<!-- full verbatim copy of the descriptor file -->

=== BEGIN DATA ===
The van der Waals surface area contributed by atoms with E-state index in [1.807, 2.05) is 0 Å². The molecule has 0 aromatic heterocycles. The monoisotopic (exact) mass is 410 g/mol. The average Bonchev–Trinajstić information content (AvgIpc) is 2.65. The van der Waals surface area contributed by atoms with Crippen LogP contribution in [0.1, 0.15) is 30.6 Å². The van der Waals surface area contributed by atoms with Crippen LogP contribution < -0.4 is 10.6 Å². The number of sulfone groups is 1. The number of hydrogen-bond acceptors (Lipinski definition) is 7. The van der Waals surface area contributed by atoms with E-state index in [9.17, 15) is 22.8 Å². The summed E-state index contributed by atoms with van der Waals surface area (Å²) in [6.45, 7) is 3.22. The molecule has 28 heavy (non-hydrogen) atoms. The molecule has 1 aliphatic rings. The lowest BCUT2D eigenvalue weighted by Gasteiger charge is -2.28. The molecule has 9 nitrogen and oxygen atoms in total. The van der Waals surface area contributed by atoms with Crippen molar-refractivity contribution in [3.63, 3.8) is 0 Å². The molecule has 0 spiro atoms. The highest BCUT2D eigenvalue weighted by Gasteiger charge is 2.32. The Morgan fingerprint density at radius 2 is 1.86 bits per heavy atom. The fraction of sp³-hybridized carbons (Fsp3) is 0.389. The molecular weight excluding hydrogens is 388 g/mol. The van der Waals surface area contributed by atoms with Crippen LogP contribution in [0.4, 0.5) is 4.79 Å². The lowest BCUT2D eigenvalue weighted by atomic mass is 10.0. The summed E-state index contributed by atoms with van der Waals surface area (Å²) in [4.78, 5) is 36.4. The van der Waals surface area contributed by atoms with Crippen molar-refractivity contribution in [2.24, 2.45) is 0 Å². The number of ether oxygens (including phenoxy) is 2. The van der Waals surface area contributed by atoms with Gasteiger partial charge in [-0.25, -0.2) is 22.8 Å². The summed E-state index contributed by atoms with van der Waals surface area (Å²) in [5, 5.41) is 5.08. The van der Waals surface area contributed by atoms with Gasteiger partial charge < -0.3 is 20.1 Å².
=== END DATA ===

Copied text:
The van der Waals surface area contributed by atoms with E-state index in [1.807, 2.05) is 0 Å². The molecule has 0 aromatic heterocycles. The monoisotopic (exact) mass is 410 g/mol. The average Bonchev–Trinajstić information content (AvgIpc) is 2.65. The van der Waals surface area contributed by atoms with Crippen LogP contribution in [0.1, 0.15) is 30.6 Å². The van der Waals surface area contributed by atoms with Crippen LogP contribution < -0.4 is 10.6 Å². The number of sulfone groups is 1. The number of hydrogen-bond acceptors (Lipinski definition) is 7. The van der Waals surface area contributed by atoms with E-state index in [9.17, 15) is 22.8 Å². The summed E-state index contributed by atoms with van der Waals surface area (Å²) in [6.45, 7) is 3.22. The molecule has 28 heavy (non-hydrogen) atoms. The molecule has 1 aliphatic rings. The lowest BCUT2D eigenvalue weighted by Gasteiger charge is -2.28. The molecule has 9 nitrogen and oxygen atoms in total. The van der Waals surface area contributed by atoms with Crippen molar-refractivity contribution in [3.63, 3.8) is 0 Å². The molecule has 0 spiro atoms. The highest BCUT2D eigenvalue weighted by Gasteiger charge is 2.32. The Morgan fingerprint density at radius 2 is 1.86 bits per heavy atom. The fraction of sp³-hybridized carbons (Fsp3) is 0.389. The molecular weight excluding hydrogens is 388 g/mol. The van der Waals surface area contributed by atoms with Crippen LogP contribution in [0.4, 0.5) is 4.79 Å². The lowest BCUT2D eigenvalue weighted by atomic mass is 10.0. The summed E-state index contributed by atoms with van der Waals surface area (Å²) in [4.78, 5) is 36.4. The van der Waals surface area contributed by atoms with Crippen molar-refractivity contribution in [2.24, 2.45) is 0 Å². The number of ether oxygens (including phenoxy) is 2. The van der Waals surface area contributed by atoms with Gasteiger partial charge in [-0.25, -0.2) is 22.8 Å². The summed E-state index contributed by atoms with van der Waals surface area (Å²) in [5, 5.41) is 5.08. The van der Waals surface area contributed by atoms with Gasteiger partial charge < -0.3 is 20.1 Å².